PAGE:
I, Lila Gemellos, am a San Jose born, trained and based artist. My artistic education started really early on in life here at the San Jose Museum of Art, in the historic once post office’s basement across from Cesar Chavez Park. Between the ages of 5-7, I devoured every course they had to offer. Can you imagine a 6 year old figure drawing and screen printing? I did that. Could you imagine a 7 year old cartooning with 12 year olds? I had a natural gift and awesome parents who allowed me to explore that. For my eighth birthday, I got private oil painting classes and continued my training at San Jose’s UniversityArt on Meridian Avenue. I’d bring my work to show and tell to an audience of misbelief. I had a teacher ask my mom at Back to School Night if the artwork was actually mine. Winning Best of Show in the Santa Clara County Fair with my 5th oil painting cemented by passion and drive over twenty years ago. Being an artist was an inevitability in my life.
Today, as a working professional artist, I still feel so lucky to be here in San Jose and the Silicon Valley. I’m finally getting the opportunity to add to its Public Art portfolio. And I’m from here! The karmic lottery that I won by being born here and to parents who support the Arts inspires me to no end. As Miss Teen San Jose 15 years ago, I regret not having conceived of how to improve and express my City through Public Art murals. San Jose is one of the only places you can paint year round, weather permitting. The temperature and sunshine make this a mural painter’s dream location. This City has scenic vistas, stunning towers, fairly recession proof clients, public art opportunities, great conditions to paint and a progressive, innovative attitude. Coach Harbaugh was right. Nobody’s got it better than us. There’s a reason it’s so expensive to live here and many of us make this tradeoff without notice.
How San Jose defines itself is muddied. It is so many different things – a big city, a big town, a million microclimates, an old place, a new place, a travel destination, a business destination, a melting pot like no other. To me, it’s the ultimate modern city built on ancient roots. Alta California’s first Spanish civil settlement was founded one year after the United States of America, making San Jose 240 years old. In a mere 30 years from 1820-1850, 4 flags flew over California and the Pueblo de San Jose. It’s only natural that it be the First State Capital, then located in the center of Cesar Chavez Park. Our suburbs were once their own farming townships, with the wealthy also maintaining Victorian residences downtown. We farmed and ranched the land through the 1800’s. The 1900’s saw the birth of the Technology Age in Santa Clara County, with flight, radio, semiconductors, and room sized computers invented here. The first plane was patented and flown in San Jose. To say San Jose is historic is an understatement and to call it innovative would be as equally so. It’s why San Jose ends up in so much of my work as a motif, or perhaps it’s because my artistic journey started in a repurposed antique post office. The inspiration for me couldn’t be more genuine.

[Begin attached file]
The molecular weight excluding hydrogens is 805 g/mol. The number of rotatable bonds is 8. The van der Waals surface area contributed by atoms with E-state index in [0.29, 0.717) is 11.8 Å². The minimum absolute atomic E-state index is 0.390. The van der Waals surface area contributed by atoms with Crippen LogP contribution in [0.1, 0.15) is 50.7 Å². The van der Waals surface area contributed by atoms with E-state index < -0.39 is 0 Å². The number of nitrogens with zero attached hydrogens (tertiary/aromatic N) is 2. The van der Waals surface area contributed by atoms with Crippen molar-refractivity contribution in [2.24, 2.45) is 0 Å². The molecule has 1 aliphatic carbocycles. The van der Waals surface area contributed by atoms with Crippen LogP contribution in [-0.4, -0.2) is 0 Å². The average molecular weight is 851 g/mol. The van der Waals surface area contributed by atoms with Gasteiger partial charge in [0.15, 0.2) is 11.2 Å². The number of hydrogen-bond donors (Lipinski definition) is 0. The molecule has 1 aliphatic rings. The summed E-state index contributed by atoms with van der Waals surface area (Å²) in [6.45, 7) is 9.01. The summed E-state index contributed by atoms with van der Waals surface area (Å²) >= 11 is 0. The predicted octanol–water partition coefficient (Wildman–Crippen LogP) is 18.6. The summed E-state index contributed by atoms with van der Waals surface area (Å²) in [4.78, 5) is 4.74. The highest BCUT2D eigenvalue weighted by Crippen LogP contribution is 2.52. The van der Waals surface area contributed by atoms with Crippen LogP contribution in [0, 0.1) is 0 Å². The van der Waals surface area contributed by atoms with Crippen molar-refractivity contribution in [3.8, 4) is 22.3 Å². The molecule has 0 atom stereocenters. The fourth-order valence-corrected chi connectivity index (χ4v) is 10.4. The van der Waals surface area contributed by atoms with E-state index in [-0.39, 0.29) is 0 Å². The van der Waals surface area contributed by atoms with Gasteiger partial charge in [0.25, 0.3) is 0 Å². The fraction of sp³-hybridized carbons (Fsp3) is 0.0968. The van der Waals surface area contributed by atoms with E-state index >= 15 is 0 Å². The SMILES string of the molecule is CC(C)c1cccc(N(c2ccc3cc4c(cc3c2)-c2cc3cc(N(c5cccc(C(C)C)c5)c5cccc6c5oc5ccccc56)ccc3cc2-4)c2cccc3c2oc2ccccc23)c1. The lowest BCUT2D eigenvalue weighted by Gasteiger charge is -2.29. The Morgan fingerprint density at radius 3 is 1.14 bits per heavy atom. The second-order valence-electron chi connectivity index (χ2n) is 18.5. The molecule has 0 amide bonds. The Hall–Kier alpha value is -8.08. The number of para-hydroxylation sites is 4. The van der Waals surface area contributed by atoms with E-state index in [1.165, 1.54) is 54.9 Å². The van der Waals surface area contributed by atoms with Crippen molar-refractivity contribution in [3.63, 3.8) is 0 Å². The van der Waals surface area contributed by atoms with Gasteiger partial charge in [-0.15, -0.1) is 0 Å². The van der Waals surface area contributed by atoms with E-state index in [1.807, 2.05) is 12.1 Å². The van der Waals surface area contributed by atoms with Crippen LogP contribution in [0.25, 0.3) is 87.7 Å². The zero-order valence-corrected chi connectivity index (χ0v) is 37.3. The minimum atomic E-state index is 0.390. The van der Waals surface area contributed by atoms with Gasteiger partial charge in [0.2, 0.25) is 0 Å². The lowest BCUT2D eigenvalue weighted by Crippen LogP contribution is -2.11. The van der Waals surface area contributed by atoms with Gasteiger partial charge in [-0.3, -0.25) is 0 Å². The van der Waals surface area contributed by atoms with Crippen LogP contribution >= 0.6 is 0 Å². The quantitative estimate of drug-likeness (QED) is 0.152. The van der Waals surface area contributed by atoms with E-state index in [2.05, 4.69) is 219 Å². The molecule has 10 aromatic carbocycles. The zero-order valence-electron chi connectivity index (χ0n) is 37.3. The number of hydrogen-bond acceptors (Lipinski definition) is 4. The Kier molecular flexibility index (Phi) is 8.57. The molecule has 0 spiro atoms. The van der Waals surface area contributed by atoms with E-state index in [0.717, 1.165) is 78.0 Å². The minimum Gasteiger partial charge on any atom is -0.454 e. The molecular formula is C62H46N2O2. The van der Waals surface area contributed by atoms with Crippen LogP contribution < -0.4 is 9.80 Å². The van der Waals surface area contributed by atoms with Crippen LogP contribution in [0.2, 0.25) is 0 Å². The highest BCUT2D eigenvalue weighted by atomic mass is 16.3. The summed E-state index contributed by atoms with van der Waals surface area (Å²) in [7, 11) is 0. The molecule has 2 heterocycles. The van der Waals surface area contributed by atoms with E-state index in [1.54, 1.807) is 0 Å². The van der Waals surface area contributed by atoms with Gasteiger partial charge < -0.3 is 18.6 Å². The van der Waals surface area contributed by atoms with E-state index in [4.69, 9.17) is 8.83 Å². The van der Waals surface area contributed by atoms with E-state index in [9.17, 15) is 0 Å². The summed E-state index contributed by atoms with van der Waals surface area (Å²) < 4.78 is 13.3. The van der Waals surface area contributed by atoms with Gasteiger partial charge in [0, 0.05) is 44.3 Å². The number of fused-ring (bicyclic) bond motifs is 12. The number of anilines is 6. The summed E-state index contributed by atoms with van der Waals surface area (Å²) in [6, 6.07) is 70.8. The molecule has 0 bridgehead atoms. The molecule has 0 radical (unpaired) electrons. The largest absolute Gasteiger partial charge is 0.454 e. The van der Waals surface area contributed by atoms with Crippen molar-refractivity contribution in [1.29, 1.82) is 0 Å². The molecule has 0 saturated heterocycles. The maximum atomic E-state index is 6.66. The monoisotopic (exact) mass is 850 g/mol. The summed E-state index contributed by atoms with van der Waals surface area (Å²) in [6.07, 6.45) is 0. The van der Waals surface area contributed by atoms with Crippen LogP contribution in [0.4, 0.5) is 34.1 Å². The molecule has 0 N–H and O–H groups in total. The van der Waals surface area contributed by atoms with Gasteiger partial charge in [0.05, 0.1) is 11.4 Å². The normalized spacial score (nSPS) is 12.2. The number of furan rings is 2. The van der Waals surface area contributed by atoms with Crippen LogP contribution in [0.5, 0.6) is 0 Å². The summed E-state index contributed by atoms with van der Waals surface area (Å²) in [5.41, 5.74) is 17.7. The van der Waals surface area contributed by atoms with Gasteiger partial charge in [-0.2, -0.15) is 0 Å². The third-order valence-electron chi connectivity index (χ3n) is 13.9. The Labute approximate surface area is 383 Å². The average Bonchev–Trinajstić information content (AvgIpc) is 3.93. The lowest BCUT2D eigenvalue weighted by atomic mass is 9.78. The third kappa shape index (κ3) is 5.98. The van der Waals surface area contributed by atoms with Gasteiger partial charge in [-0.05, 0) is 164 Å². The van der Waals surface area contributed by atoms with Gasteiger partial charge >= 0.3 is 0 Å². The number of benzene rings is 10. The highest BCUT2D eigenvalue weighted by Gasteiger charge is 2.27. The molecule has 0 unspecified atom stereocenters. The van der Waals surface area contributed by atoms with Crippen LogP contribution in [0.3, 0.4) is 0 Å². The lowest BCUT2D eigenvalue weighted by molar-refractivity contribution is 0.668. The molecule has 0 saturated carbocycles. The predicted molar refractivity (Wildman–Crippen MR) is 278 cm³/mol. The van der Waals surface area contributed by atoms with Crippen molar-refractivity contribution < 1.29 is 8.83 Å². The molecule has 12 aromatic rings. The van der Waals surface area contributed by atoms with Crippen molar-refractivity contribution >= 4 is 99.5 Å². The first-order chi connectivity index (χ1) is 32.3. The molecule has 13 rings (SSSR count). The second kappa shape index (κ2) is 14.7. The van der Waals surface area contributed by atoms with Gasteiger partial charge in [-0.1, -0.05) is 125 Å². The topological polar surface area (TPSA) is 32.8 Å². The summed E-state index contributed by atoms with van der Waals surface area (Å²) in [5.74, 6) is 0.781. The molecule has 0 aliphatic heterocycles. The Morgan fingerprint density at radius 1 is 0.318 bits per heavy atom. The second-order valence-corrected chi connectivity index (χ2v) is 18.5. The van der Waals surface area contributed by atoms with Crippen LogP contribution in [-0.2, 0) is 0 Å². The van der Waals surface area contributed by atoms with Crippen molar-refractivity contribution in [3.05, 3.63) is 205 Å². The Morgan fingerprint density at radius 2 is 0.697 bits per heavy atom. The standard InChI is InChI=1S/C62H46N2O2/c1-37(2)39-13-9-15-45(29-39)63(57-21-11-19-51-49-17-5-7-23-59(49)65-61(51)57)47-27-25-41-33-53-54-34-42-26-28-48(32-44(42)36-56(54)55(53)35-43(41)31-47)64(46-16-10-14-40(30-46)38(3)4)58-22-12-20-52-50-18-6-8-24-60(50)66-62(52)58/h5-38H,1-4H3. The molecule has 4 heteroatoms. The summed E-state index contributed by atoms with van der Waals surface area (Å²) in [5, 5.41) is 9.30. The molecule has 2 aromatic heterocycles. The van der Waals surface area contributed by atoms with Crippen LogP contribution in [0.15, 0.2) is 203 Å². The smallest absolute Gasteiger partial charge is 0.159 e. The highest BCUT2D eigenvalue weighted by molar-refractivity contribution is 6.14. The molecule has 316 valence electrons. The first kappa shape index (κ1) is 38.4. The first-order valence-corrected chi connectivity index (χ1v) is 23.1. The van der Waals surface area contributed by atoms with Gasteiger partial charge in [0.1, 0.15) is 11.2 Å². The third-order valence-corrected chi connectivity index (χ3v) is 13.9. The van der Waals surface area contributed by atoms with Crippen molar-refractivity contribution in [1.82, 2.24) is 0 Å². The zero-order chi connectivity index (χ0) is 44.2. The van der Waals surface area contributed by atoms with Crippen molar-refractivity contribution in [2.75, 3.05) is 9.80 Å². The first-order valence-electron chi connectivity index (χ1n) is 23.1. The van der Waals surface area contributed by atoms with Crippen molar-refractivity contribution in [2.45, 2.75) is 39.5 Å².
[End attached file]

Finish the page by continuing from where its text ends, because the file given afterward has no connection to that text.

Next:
The Falafel’s Drive In was the first clients who asked me to create a sense of place or in their words, “something San Jose”. San Jose could never be summed up in one statement to me. Shaved Hawaiian Ice asked if I could create something San Jose, Hawaiian and hip hop flavored. The geographic location theme was so redundant, I bought the domain www.sanjosemurals.com. It’s what my most popular work is. It seems natural since there’s a wealthy of culture and history in the Silicon Valley. I’ve been so inspired to design and pursue a project that helps my Evergreen Community, creating identity and stronger neighborhood relationships through Public Art and our shared history. Life in Willow Glen required a Community and historical take on that rich, historic neighborhood and commercial district. Creating a sense of place through a series of symbols and archived images has become my strong suit – with photogenic, selfie features being a close second.